Environment and heritage celebrated

Where Rainbows Meet Training and Development Foundation had a week of Heritage Day activities, and community projects with schools to mark Arbor and Heritage Month which are both commemorated during September.

Project manager Kyle Luke Cupido said representatives of the Charlotte Mannya-Maxeke Institute had also held a reading activity for their aftercare kids, as part of the Heritage Day celebration.

Children in Vrygrond had been taught how to plant shrubs.

This year marks the 150th anniversary of the birth of Ms Maxeke who was the first black South African woman to graduate with a university degree.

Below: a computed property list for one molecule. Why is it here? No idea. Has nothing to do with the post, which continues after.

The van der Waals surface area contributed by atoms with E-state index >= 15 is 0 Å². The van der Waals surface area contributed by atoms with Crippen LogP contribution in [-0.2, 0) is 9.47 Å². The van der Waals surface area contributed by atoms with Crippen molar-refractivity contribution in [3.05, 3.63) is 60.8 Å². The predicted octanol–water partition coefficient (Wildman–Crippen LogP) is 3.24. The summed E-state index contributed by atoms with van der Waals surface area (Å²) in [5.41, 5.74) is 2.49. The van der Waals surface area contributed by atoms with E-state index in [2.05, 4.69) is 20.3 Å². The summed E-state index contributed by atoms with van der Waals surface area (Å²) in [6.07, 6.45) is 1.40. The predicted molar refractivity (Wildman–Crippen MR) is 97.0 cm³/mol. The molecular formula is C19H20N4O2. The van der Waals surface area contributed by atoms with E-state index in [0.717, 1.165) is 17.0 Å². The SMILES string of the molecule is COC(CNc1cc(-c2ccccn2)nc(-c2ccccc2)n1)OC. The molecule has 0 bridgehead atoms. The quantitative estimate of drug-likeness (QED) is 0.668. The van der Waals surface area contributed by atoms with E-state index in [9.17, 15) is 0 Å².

Mr Cupido said on the eve of Heritage Day they had also had a dress-up and tree planting event with the children who were part of their early childhood development (ECD) programme and also donated indigenous trees and shrubs to the Vrygrond Reading Centre to beautify the grounds around their centre.

Kyle Cupido, project manager of Where Rainbows Meet is teaching the learners the importance of plant life.

Mr Cupido said the aim of the events was to grow “the spirit of giving, involving the learners of both Capricorn Primary and Lavender Hill High schools respectively by educating learners on the importance of plant life and how it relates to their heritage”.

“They planted trees along with the pupils whom they have handed the responsibility over to, to take care of the trees as part of preserving their heritage at the school,” he added.